9 Annual Core Budget: The SORF has no formal budget but Sport NI covers the costs associated with meetings and any relevant outputs within a small and constrained budget. All members are voluntary.
10 Sample Programming: Design and delivery of ‘Sense of the Sperrins’ (with QUB teaching staff) which was delivered locally for local people. This tailored certified course was over subscribed running one day per week for eight weeks; Sperrins Heritage Trail (14 sites) – involved supporting farmers improve access to these sites. It has proved successful and provides a useful template; Helped develop a dedicated web site for outdoor recreation in the Sperrins with a private sector operator see: www.cycleni.cyclesperrins.com ; Developing recreational ‘hubs’ focusing on clusters of activities and visitor services to cater for locals and visitors – Glenelly Valley / Gortin Glen / An Creagan and Lough Macrory / An Carn, Dungiven, Banagher, Moneyneena and Draperstown / Lough Fea and Davagh / Learmount, Park and Claudy / Mourne and Derg Valleys; Walking development – ongoing creation of new walks, linking existing walks, creating strategic cross-country links between hubs, promote wild walking and hosting events. [Note: All of the above are / will be delivered in partnership.]
11 Some Practical Problems Encountered: The significant changes / reorganisation of Councils in NI coupled with the lack of Access Officers (Council posts / similar to RRO in RoI) on the ground in the Sperrins has resulted in some disconnection; The scarcity and unpredictability of core funding; Raising expectations at the beginning of the process within the community; The need for a 20 year strategy (with 4 X 5 yearly ‘action plans’) however public funding / strategic planning tends not to think on this time frame; The universities / research institutions tend not to know the Sperrins.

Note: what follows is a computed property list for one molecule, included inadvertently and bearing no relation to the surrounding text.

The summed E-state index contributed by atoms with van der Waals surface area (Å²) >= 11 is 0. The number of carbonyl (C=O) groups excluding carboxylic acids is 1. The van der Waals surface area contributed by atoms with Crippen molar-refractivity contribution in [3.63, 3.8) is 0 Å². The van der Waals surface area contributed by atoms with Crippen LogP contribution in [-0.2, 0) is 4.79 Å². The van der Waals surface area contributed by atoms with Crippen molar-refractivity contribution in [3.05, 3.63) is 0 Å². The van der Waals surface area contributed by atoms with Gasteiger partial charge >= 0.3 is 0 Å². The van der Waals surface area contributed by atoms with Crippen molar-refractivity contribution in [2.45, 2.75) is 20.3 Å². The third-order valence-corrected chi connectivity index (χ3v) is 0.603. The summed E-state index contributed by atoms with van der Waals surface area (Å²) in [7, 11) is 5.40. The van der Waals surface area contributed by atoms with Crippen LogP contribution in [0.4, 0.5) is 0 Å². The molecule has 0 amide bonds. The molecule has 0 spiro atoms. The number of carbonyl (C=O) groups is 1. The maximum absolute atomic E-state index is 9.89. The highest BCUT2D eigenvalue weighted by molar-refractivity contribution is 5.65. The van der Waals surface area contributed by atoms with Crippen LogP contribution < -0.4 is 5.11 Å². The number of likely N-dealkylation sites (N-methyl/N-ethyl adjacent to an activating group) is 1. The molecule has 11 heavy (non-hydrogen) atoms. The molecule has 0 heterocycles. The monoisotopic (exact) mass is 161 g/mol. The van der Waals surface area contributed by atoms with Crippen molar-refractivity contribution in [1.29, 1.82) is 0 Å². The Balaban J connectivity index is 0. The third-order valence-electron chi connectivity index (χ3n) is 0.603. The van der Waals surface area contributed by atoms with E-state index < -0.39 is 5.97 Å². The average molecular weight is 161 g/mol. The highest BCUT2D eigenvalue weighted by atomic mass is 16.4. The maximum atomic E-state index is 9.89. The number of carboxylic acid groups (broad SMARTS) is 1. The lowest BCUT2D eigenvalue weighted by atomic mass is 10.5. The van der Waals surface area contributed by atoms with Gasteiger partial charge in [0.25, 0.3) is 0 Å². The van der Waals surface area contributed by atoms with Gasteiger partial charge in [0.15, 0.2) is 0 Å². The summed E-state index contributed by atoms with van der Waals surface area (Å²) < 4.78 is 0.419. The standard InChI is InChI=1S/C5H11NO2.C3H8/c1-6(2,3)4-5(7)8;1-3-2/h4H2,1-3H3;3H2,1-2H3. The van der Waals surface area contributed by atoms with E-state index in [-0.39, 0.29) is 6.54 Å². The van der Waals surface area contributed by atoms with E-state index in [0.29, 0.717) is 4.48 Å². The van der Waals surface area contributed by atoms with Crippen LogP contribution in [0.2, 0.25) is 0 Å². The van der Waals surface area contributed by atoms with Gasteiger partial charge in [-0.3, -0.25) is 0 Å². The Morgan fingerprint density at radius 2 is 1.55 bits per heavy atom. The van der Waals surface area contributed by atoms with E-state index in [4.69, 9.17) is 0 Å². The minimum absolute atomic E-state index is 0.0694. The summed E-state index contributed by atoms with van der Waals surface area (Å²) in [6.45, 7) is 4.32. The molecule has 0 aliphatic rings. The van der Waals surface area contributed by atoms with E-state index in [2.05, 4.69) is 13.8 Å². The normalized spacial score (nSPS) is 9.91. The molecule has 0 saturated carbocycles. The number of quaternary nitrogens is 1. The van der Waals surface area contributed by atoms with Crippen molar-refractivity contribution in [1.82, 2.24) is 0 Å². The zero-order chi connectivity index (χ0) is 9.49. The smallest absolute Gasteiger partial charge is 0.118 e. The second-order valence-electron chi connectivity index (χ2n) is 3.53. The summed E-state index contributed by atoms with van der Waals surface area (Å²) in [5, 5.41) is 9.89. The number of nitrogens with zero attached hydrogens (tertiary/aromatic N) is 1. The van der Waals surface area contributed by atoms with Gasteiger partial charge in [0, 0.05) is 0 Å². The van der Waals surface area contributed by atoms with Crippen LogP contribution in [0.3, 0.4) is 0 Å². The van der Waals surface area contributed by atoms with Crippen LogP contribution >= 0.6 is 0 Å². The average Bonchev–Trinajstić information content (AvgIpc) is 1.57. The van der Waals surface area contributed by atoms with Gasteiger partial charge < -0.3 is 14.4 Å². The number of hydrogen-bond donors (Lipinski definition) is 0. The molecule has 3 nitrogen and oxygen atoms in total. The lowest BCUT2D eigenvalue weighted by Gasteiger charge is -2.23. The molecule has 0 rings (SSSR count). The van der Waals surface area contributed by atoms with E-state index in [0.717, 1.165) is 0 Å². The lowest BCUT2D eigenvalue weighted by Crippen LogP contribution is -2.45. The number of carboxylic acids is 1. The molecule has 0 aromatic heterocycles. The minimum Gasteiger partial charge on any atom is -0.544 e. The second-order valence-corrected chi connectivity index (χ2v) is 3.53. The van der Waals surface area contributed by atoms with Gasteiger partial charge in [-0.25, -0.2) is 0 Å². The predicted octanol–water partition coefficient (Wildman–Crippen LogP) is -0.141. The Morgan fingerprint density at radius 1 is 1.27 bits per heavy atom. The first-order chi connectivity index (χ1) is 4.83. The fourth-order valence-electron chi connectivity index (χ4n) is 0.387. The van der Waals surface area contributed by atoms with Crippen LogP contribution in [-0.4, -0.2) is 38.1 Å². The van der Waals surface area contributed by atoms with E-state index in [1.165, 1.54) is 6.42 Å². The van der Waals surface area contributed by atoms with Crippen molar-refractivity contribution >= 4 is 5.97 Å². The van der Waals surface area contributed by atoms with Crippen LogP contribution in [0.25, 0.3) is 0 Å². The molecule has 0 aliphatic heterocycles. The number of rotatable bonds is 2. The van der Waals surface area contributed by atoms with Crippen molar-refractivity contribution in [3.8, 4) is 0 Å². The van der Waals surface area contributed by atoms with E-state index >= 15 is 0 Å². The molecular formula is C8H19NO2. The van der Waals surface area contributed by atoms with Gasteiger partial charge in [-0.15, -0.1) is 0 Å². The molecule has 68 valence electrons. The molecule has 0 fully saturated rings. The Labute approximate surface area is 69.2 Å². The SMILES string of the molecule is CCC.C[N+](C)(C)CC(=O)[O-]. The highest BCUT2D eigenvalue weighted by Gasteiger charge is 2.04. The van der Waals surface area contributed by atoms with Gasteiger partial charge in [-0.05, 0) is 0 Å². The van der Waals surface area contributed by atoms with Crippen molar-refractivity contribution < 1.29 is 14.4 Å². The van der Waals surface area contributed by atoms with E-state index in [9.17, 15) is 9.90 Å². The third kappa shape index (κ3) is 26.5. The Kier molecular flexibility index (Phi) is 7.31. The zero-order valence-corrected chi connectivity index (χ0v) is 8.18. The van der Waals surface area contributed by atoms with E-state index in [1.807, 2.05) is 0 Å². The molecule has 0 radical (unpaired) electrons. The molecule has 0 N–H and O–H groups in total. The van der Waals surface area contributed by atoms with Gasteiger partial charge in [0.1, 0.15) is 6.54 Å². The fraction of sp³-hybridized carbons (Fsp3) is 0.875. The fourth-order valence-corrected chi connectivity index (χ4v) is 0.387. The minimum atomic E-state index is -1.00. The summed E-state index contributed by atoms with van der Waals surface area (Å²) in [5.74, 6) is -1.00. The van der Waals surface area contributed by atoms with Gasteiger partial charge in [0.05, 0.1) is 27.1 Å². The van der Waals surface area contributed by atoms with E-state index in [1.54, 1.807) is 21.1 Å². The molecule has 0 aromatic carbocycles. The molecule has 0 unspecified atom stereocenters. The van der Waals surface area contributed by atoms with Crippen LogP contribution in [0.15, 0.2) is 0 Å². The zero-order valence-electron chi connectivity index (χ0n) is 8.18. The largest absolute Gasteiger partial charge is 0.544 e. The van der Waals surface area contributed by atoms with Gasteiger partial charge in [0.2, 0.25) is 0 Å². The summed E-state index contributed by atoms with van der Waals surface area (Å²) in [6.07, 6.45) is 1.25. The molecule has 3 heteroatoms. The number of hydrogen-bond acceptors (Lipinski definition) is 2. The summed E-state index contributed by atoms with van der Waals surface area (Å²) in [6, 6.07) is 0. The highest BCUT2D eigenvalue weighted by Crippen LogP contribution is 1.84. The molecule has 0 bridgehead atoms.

12 Some Unresolved Issues: The first modern day gold mine in Britain or Ireland has been developed at the Cavanacaw deposit in the Sperrins; Water course / drainage management, especially with climate change, remains a significant threat; Building and managing a solid relationship with the farming community; there is a poor road network into and through the Sperrins; How can you best develop a great big marshie bog that is little more than a name on a map; Many ancient monuments are being neglected; The need for appropriate planting in the uplands going forward; How best to influence the Councils as they do their required Village Plans.
13 Lessons Learned: The need to take as many learnings as possible from previous uplands programmes / initiatives; The Sperrins has no ‘centre’; Improving broadband promotes people home working especially in more remote areas; Access – generally few people know where the walks are in the Sperrins; Be mindful of the mining of our resources; The Sperrins is one of the oldest recorded habitable areas of Ireland (over 8000yrs) which in time past claimed its own distinct ‘language’. The Sperrins continues to view itself as an ‘island within an island’; The SORF are aware of the required ‘balance’ between running funding programmes and helping local groups / communities up their game and; There are significant community concerns in the Sperrins about the industrialisation of what is meant to be a protected landscape ie. potential for a major gold mining development to have a significant negative impact on the AONB .
14 Work Profile: Building relationships and credibility 25%; Communications 25% Advice and guidance 25%; Administration and planning 25%.